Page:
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Female idol-makers

The female idol-makers of Kolkata: China Pal
The female idol-makers of Kolkata: Mala Pal

Jhimli Mukherjeepandey, The women behind the goddess, Sep 25 2016 : The Times of India

Kolkata's potters' district used to be a male bastion.

But a few female artisans are breaking into the bylanes of Kumartuli. Meet the new Indian idol-makers

Perched on a ladder with an earth en bowl full of colour in her hand, she reaches up to paint the moth er goddess in the golden-yellow hue recommended in the scriptures.With the pujas knocking on the door, China Pal has little time left to ready the goddess for her annual journey .

China Pal is one of the only four women artists of Kumartuli -Kolkata's potters' district which has a century-old tradition of crafting Durga idols.All of them -China and Lakshmi, both in their fifties; 30-year-old Soma, and 40-plus Mala -had to struggle to enter an all-male bastion, with even their own families opposed to the idea of their working in an environment “not meant“ for women.

China's father, the famous Hemanta Pal, did not like it one bit when out of his six kids only his youngest daughter bothered to come to his workshop to see him work. Gradually, she started dabbling with clay and before her father realised it, she was assisting him.When Pal suddenly fell ill and passed away in 1994, it was his little girl who would emerge as the saviour of a business he had built over many years.

China has not deviated from her father's traditional `ek chala' style (where Durga and her four children are mounted on a single frame), and today a large number of old family pujas rely on her for idols. Last year, she made news with an Ardhnarishwar idol (an androgynous depiction of Shiva and Parvati) for a transgen der group, Pratyay Gender Trust, that sponsored the Udyami Yuvak Brinda Puja at north Kolkata's Joy Mitra Street. It was the city's first transgender puja and drew a lot of crowds.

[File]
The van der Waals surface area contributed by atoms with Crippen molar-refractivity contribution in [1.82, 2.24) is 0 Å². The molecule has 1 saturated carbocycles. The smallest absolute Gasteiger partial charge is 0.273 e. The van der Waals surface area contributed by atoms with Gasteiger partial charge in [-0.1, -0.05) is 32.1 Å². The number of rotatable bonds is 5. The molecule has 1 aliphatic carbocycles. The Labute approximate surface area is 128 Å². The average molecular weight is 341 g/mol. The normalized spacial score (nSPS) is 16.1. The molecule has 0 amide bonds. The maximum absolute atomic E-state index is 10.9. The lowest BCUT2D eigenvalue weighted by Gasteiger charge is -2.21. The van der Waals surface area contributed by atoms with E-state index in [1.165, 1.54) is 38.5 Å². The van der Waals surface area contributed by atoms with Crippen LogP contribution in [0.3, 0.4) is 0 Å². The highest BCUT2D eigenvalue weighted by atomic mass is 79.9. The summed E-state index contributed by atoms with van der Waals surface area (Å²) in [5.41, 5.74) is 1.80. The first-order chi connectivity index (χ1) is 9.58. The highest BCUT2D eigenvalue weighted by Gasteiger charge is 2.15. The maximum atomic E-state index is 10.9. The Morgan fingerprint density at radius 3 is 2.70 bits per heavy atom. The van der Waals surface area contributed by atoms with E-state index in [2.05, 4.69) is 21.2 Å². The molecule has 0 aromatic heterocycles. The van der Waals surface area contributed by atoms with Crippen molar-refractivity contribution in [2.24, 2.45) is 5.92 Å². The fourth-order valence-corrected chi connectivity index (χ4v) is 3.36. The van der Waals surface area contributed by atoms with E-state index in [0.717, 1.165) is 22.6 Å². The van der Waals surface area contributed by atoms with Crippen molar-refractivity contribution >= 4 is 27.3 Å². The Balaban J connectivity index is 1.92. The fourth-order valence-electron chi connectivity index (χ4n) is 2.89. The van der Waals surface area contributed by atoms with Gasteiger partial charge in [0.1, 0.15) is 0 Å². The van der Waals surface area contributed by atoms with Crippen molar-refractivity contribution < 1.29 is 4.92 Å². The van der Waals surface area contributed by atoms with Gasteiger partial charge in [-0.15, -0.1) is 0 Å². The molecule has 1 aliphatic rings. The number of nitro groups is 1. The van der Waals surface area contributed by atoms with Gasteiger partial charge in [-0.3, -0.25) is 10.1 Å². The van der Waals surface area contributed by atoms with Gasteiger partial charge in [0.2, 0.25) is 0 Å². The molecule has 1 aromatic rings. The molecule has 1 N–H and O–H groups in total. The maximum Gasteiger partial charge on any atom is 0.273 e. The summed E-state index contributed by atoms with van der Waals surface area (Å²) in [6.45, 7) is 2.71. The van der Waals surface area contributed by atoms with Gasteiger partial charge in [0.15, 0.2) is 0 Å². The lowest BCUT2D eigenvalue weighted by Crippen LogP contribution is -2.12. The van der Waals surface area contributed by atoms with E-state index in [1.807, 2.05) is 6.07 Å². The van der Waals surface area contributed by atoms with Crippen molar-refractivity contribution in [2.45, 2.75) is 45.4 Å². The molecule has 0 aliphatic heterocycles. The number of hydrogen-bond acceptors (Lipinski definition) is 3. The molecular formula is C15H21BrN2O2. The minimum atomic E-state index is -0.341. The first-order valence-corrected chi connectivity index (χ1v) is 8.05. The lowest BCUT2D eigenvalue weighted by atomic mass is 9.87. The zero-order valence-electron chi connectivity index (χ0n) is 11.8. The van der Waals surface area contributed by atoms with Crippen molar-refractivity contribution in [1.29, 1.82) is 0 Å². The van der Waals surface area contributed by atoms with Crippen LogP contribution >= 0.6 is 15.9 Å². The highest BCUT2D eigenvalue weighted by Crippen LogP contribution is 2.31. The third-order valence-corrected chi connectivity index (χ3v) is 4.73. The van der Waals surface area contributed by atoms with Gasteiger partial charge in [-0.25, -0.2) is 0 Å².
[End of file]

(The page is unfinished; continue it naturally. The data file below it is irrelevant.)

China has a band of workers and has even expanded her business to start a studio near Bagbazar because her father's workshop cannot hold the huge number of orders that she delivers every puja. Right now, she's in the zone -immersed in work as she g radually tur ns those mounds of clay into goddess after goddess after goddess. “I enjoy it. As July approaches and it is time for me to get orders, my heartbeat literally turns into dhaak beats,“ she smiles down from her perch on the ladder.

Noted artist Haru Pal (Kumartuli's artists belong to a caste of potters who use the surname Pal) didn't want his wife Lakshmi in the trade because he thought it wasn't appropriate for a woman to come out and work alongside men. But when orders started piling up, and his wife offered to help with the smaller details, Haru agreed reluctantly. He was surprised to see how his wife excelled at it despite lack of training.“I think the skill runs in the veins of potters' children and my wife is a potter's daughter too. It is only that we do not encourage them much. I think the time has come to change,“ Haru says.And indeed he has, allowing his daugh ter Soma, a trained painter, to diversify into clay modelling first and now, image making. Soma has her own list of clients and apart from helping her parents at Kumartuli, she has a workshop in Behala where she makes idols.

Mala Pal, with her pantheon of miniature idols, is a class apart. This year her idols are go ing to Germany, US and Dubai, not to speak of Indian cities like Chennai, Bengaluru and Delhi. Less than a foot high, the idols are perfect in features and proportions right down to the toe nails and have won her many awards over the 14 years she's been in the trade.

“I started as a child, soiling my hands with clay, trying to imitate the huge idols that my father would make.

Mine were doll-like. Gradually, from abstract shapes I was able to create limbs and torso and soon my father was appreciating my doll-goddesses. I de cided not to get into big idols and miniatures remain my forte to this day,“ Mala says, giving finishing touches to her creations. Today, she runs her father Dulal Pal's busi ness, and husband Bhanu Rudra Pal, also a potter who has diversified into making images with fibre glass, pitches in with help during the puja season.

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